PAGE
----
Raman Spectroscopy is a powerful technique in characterizing the molecular structure at the molecular level. However, only after the discovery of surface enhanced Raman scattering (SERS) effect, has it become one of the most widely used technique in surface sciences. The limitation that only Ag, Au and Cu can produce prominent SERS signal of practical significance, greatly hinders the application of this technique. Recently our group has made great progress in extending SERS to pure transition metal surfaces, such as Pt, Ni, Fe, Co etc  . Rh, due to its special application as catalysts in the catalytic or electrochemical reaction has made it one of the most important materials in surface sciences. It will be of great help for understanding the interfacial phenomenon and possibly the SERS mechanisms if we can extend SERS to the Rh surface. However, It has been found that, Rh is very difficult to be roughened since it will grow naturally in air an oxide layer which will retard the further formation of surface oxides. Furthermore, Rh is very easily oxidized to various forms of rhodium oxides as can be found from the phase diagram of Rh  . How to select a method to roughen the surface and to extend SERS to Rh seems not an easy task. In our previous study, we found that Rh could not be successfully roughened using controlled?potential roughening procedure as has been used for Pt. In the present study we developed a method to roughen the Rh surface for obtaining strong Raman scattering based on the work of Shibata  . It reveals that the etching of Rh is possible by applying a pulse current with a suitable frequency. With the pulse current, we can easily polarize the electrode to a high potential with a high current density, that makes the deep oxidation of Rh surface possible. After the systematic work of our group, we found that an Rh electrode with reasonable good SERS activity could be obtained by applying the current between -30 mA to +50 mA with a frequency ranging between 200 to 800 Hz. The roughened Rh surface presents a quite uniform surface structure. The most important feature is the electrochemical behavior of this kind of electrode is almost the same as that of the smooth surface, see Fig. 1. It can be clearly seen that both cyclic voltammograms present the oxidation of Rh at positive potentials and the hydrogen adsorption/desorption at negative potentials, and at very negative potentials, the hydrogen evolution occurs on the surface. This ensures the Raman spectra obtained is in representative of that from bulk electrodes, which is distinctly different from Ag, Cu and Au surfaces that after roughened in KCl solution, the electrochemical behavior changed dramatically. Using this kind of surface, we selected pyridine as the model molecule to check the applicability of this method for the surface Raman study. The Raman spectra were acquired on a LabRam I spectrometer that has very high detection sensitivity. The solution used was 0.01 mol/L pyridine + 0.1 mol/L NaClO 4. It could be seen from Fig. 2 that the surface Raman signal of pyridine is very strong, with characteristic bands appearing at 1 003 , 1 208 and 1 590 cm -1 respectively. The relative band intensity and the band position is very close to that of Pt electrode while distinctively different from that of noble metal and Fe and Ni electrodes. This indicates a different interaction of pyridine with different transition metal surfaces. This kind of surface shows quite good stability. It is very stable even after a long time exposure in air. Upon very negative or positive potential excursion of the electrode then back to -0.8 V, the pyridine signal reduced to about 20% and 50% that of the freshly prepared Rh surface. One might think that the reversibility of this electrode is not as good as that of the Pt surface. However, before or after each experiment, when it was cleaned in 0.1 mol/L H 2SO 4 solution until reproducible cyclic voltammograms obtained, the pyridine signal can be recovered to about 80% compared with that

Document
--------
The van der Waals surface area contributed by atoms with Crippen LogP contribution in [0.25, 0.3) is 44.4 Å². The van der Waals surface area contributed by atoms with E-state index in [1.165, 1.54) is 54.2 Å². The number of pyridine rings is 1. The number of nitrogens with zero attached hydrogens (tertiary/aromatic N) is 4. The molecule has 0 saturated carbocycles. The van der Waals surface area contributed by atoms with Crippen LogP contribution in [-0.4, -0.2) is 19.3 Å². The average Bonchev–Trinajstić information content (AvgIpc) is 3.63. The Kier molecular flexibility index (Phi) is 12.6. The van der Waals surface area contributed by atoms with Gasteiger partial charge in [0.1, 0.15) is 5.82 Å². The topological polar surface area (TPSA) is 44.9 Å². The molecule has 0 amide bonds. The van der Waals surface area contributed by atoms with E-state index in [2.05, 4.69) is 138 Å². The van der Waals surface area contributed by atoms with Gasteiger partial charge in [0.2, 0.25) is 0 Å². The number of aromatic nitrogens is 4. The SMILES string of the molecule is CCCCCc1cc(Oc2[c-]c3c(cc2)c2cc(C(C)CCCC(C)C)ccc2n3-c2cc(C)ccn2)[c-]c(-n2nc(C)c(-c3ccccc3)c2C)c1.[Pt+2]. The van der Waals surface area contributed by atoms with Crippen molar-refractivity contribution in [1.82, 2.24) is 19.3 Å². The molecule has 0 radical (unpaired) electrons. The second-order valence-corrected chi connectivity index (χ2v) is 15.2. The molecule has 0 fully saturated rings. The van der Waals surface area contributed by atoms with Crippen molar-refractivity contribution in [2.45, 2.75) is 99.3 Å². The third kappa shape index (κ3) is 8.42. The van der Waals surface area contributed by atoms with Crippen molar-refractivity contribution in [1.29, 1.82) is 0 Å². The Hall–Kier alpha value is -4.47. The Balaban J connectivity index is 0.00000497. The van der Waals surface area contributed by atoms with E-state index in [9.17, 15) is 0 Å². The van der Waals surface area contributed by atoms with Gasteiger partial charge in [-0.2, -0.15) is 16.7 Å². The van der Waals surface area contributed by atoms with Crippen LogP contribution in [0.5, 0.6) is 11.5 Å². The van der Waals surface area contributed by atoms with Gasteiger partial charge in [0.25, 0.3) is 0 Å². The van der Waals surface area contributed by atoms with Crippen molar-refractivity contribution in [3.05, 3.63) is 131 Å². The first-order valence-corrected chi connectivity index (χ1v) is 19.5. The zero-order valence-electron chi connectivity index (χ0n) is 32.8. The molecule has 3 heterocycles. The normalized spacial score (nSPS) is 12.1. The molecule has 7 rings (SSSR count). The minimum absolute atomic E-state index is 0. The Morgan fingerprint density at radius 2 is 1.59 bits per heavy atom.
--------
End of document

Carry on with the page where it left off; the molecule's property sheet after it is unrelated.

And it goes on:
Online Available Date
Bin REN, Xu feng LIN, Zhong qun TIAN.
Rhodium as a Ubiquitous Substrate for Surface Enhanced Raman Spectroscopy[J]. Journal of Electrochemistry,
7(1): Article 18.
Available at: https://jelectrochem.xmu.edu.cn/journal/vol7/iss1/18
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